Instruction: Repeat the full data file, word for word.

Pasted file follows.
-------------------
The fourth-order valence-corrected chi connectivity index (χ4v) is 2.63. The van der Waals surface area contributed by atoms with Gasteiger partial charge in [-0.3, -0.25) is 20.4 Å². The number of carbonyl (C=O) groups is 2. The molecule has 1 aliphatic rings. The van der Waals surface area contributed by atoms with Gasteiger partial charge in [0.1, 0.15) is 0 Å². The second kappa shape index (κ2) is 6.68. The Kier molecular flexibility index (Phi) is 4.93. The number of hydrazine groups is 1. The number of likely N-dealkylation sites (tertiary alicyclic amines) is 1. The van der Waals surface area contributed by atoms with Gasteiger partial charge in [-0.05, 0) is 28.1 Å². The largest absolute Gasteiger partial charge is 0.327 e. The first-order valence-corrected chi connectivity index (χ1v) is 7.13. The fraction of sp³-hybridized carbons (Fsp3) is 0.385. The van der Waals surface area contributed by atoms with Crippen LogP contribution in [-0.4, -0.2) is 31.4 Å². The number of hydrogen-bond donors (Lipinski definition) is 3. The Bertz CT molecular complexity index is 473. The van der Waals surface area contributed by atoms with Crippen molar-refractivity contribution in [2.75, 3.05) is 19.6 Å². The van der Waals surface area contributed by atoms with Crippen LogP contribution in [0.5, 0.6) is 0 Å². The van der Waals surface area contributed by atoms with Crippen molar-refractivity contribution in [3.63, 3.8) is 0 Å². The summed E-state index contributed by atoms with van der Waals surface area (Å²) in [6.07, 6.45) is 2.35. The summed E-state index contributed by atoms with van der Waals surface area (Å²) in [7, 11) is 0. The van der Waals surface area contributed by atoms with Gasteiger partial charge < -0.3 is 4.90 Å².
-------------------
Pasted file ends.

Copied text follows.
The fourth-order valence-corrected chi connectivity index (χ4v) is 2.63. The van der Waals surface area contributed by atoms with Gasteiger partial charge in [-0.3, -0.25) is 20.4 Å². The number of carbonyl (C=O) groups is 2. The molecule has 1 aliphatic rings. The van der Waals surface area contributed by atoms with Gasteiger partial charge in [0.1, 0.15) is 0 Å². The second kappa shape index (κ2) is 6.68. The Kier molecular flexibility index (Phi) is 4.93. The number of hydrazine groups is 1. The number of likely N-dealkylation sites (tertiary alicyclic amines) is 1. The van der Waals surface area contributed by atoms with Gasteiger partial charge in [-0.05, 0) is 28.1 Å². The largest absolute Gasteiger partial charge is 0.327 e. The first-order valence-corrected chi connectivity index (χ1v) is 7.13. The fraction of sp³-hybridized carbons (Fsp3) is 0.385. The van der Waals surface area contributed by atoms with Crippen LogP contribution in [-0.4, -0.2) is 31.4 Å². The number of hydrogen-bond donors (Lipinski definition) is 3. The Bertz CT molecular complexity index is 473. The van der Waals surface area contributed by atoms with Crippen molar-refractivity contribution in [2.75, 3.05) is 19.6 Å². The van der Waals surface area contributed by atoms with Crippen LogP contribution in [0.5, 0.6) is 0 Å². The van der Waals surface area contributed by atoms with Crippen molar-refractivity contribution in [3.63, 3.8) is 0 Å². The summed E-state index contributed by atoms with van der Waals surface area (Å²) in [6.07, 6.45) is 2.35. The summed E-state index contributed by atoms with van der Waals surface area (Å²) in [7, 11) is 0. The van der Waals surface area contributed by atoms with Gasteiger partial charge < -0.3 is 4.90 Å².